Tipping Australians in port
Could someone help me understand the system down under?
This much I do know, Australia is mostly a non-tipping society.
Bartending was an occupation of mine for many years, it is important to me to tip accordingly. Of course, superb service should and will be acknowledged while I visit.
My plan is to tip as I usually do on the ship, but what about waiters and waitresses on land? Bartenders? Tour bus drivers? Luggage handlers?
Any help is greatly appreciated.
As an Aussie who currently resides in the USA and am an experienced cruiser (80 plus cruises), let me give you an insight to tipping in Australia.
Many people notice that America is the land of the tips – there is good reason for this beyond just a tradition. American employees do not have a minimum wage like we do in Australia, this means that a waiter or a waitress could be working for well below what any of us would even get out of bed for (this may not be the case in all American states, but most). In turn, a tip is a necessity for most of these employees as it is the tips that they are actually living off – not the minimum wage. In Australia however, we do have a minimum wage, but sometimes it can be very good to leave a tip as the person might be working for quite a low wage depending upon age.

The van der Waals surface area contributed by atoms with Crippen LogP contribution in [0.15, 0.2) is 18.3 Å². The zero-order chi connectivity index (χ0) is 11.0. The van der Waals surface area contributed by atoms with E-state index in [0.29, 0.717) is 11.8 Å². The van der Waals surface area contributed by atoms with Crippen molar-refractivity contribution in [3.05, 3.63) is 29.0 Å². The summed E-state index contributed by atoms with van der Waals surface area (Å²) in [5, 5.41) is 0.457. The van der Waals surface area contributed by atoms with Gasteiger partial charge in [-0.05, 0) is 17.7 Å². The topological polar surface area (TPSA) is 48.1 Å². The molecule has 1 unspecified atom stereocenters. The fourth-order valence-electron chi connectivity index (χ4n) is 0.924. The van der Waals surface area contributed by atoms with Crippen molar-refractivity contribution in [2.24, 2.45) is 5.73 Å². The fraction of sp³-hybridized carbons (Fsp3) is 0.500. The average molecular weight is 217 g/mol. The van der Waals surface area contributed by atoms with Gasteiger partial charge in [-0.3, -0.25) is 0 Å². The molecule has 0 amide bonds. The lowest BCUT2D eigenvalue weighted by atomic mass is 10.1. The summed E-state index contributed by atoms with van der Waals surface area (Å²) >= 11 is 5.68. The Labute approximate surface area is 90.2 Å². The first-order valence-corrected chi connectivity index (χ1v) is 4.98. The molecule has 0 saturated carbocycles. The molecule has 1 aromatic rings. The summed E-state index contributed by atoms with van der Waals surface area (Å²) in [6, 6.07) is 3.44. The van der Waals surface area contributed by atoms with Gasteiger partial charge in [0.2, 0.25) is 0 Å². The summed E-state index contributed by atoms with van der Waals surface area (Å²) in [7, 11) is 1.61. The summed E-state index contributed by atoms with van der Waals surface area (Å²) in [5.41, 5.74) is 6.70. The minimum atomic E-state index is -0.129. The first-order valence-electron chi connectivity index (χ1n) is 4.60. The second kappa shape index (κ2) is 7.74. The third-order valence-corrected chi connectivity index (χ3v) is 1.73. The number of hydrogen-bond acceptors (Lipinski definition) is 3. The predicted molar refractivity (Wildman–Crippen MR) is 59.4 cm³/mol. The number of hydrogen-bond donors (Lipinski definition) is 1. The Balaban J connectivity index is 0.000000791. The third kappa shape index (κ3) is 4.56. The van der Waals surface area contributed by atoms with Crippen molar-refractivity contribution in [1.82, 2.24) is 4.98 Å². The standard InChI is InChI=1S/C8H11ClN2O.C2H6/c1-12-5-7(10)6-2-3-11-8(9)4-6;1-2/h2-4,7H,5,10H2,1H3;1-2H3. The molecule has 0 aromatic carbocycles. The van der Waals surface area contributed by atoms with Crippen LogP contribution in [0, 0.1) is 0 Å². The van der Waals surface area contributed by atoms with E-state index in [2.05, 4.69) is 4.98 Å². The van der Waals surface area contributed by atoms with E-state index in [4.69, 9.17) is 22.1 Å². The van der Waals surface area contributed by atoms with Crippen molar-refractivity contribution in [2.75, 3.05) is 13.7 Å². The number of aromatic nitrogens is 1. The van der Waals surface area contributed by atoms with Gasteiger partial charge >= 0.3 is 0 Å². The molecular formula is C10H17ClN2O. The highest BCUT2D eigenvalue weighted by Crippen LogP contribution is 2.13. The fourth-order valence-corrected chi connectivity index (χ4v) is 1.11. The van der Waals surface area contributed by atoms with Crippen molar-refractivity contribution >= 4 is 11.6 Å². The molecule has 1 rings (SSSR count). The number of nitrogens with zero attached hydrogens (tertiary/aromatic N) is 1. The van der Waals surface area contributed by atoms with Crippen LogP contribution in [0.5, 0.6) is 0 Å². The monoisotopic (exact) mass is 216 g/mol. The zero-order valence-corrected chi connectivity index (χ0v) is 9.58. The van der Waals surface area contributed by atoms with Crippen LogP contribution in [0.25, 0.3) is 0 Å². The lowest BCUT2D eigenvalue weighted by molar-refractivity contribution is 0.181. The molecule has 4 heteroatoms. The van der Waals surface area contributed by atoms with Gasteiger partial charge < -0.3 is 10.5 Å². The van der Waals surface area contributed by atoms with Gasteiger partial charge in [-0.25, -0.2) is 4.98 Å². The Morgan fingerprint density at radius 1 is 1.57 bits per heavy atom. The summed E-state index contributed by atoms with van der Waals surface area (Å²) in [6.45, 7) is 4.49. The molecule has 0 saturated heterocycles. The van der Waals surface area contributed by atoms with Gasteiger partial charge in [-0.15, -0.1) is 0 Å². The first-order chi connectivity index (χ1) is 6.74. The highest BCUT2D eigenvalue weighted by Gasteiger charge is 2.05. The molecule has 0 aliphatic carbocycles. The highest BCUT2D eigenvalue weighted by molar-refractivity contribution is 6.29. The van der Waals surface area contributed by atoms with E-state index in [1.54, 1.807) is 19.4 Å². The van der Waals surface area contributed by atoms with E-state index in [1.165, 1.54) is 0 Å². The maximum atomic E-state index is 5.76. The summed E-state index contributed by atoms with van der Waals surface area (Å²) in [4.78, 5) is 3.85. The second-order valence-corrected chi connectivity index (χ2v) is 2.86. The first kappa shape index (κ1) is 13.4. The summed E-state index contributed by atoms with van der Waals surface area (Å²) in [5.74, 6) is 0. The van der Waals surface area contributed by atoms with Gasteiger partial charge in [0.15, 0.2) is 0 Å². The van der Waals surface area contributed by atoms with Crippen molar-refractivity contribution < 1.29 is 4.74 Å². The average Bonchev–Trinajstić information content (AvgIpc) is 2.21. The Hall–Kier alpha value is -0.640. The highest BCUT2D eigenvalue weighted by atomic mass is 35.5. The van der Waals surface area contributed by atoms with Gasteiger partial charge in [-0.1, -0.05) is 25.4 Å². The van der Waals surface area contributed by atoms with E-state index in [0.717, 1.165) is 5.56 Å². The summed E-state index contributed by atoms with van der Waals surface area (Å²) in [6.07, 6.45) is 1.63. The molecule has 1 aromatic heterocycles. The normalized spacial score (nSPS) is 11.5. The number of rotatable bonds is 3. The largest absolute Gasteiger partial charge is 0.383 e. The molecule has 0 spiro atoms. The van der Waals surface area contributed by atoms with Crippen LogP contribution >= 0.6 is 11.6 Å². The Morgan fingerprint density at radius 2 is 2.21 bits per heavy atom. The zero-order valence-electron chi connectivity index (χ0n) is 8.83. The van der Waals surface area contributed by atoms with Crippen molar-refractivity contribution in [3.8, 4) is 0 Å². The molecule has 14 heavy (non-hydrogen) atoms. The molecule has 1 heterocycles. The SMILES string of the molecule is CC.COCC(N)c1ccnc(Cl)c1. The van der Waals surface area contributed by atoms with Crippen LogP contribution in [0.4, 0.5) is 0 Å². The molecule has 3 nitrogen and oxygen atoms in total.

It is totally up to you. Some restaurants include a tip in the bill before you even add your own, this tends to really annoy me as they include it as a given service charge. Check whether or not that is included on the bill before leaving a tip. I tend to leave a tip of 10% or less if the service was good but I feel that I am feeding a tradition that is really not relevant to Australia’s culture.
Travel guides all seem to differ in their opinions on when to tip and when not to tip in Australia, and rightly so, it's a complicated matter. Again, Australian service industry workers are paid better than their American counterparts, so they aren't relying on tips to pay their bills, however if you went to a city restaurant, enjoyed excellent service from a friendly waiter, thought the food was wonderful, gave a $100 note to cover a $96 bill and then asked for change, you'd be committing a serious cultural sin. At the same time, if you ordered a meat pie from a roadside café in a rural town and gave a large tip, you'd probably get a few sideways glances (unless you had an American accent, in which case they'd be more than happy to take advantage of your generosity).
The best rule to follow is that it's polite to tip someone (10%) if they've given you good service, but in most cases - it's not expected!
I hope this assists!
|All times are GMT -4. The time now is 05:17 PM.|
Powered by vBulletin® Version 3.8.7 Beta 1
Copyright ©2000 - 2013, vBulletin Solutions, Inc.
Search Engine Friendly URLs by vBSEO 3.6.1